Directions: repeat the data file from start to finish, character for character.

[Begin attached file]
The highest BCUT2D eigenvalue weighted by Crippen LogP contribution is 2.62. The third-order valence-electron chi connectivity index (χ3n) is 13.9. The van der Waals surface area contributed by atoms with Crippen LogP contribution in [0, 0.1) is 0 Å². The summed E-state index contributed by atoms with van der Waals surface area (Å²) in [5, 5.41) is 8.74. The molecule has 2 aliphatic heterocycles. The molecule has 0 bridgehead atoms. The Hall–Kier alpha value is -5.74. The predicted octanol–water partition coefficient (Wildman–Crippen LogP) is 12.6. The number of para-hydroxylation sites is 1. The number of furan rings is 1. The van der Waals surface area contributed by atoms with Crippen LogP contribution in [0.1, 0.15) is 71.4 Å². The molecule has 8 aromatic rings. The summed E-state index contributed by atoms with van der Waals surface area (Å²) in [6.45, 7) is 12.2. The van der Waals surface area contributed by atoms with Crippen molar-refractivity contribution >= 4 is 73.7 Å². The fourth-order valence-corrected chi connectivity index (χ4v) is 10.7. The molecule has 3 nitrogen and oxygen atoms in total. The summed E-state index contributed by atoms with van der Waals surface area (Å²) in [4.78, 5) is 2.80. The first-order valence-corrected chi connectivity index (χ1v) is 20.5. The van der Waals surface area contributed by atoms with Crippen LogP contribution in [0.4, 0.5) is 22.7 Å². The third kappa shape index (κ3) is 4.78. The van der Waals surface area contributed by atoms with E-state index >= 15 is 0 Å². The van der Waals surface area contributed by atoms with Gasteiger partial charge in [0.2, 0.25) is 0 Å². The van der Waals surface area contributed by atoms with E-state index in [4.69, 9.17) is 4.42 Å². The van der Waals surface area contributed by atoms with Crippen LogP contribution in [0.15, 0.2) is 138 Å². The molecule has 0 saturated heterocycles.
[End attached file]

The highest BCUT2D eigenvalue weighted by Crippen LogP contribution is 2.62. The third-order valence-electron chi connectivity index (χ3n) is 13.9. The van der Waals surface area contributed by atoms with Crippen LogP contribution in [0, 0.1) is 0 Å². The summed E-state index contributed by atoms with van der Waals surface area (Å²) in [5, 5.41) is 8.74. The molecule has 2 aliphatic heterocycles. The molecule has 0 bridgehead atoms. The Hall–Kier alpha value is -5.74. The predicted octanol–water partition coefficient (Wildman–Crippen LogP) is 12.6. The number of para-hydroxylation sites is 1. The number of furan rings is 1. The van der Waals surface area contributed by atoms with Crippen LogP contribution in [0.1, 0.15) is 71.4 Å². The molecule has 8 aromatic rings. The summed E-state index contributed by atoms with van der Waals surface area (Å²) in [6.45, 7) is 12.2. The van der Waals surface area contributed by atoms with Crippen molar-refractivity contribution >= 4 is 73.7 Å². The fourth-order valence-corrected chi connectivity index (χ4v) is 10.7. The molecule has 3 nitrogen and oxygen atoms in total. The summed E-state index contributed by atoms with van der Waals surface area (Å²) in [4.78, 5) is 2.80. The first-order valence-corrected chi connectivity index (χ1v) is 20.5. The van der Waals surface area contributed by atoms with Crippen LogP contribution in [0.4, 0.5) is 22.7 Å². The third kappa shape index (κ3) is 4.78. The van der Waals surface area contributed by atoms with E-state index >= 15 is 0 Å². The van der Waals surface area contributed by atoms with Gasteiger partial charge in [0.2, 0.25) is 0 Å². The van der Waals surface area contributed by atoms with E-state index in [4.69, 9.17) is 4.42 Å². The van der Waals surface area contributed by atoms with Crippen LogP contribution in [0.15, 0.2) is 138 Å². The molecule has 0 saturated heterocycles.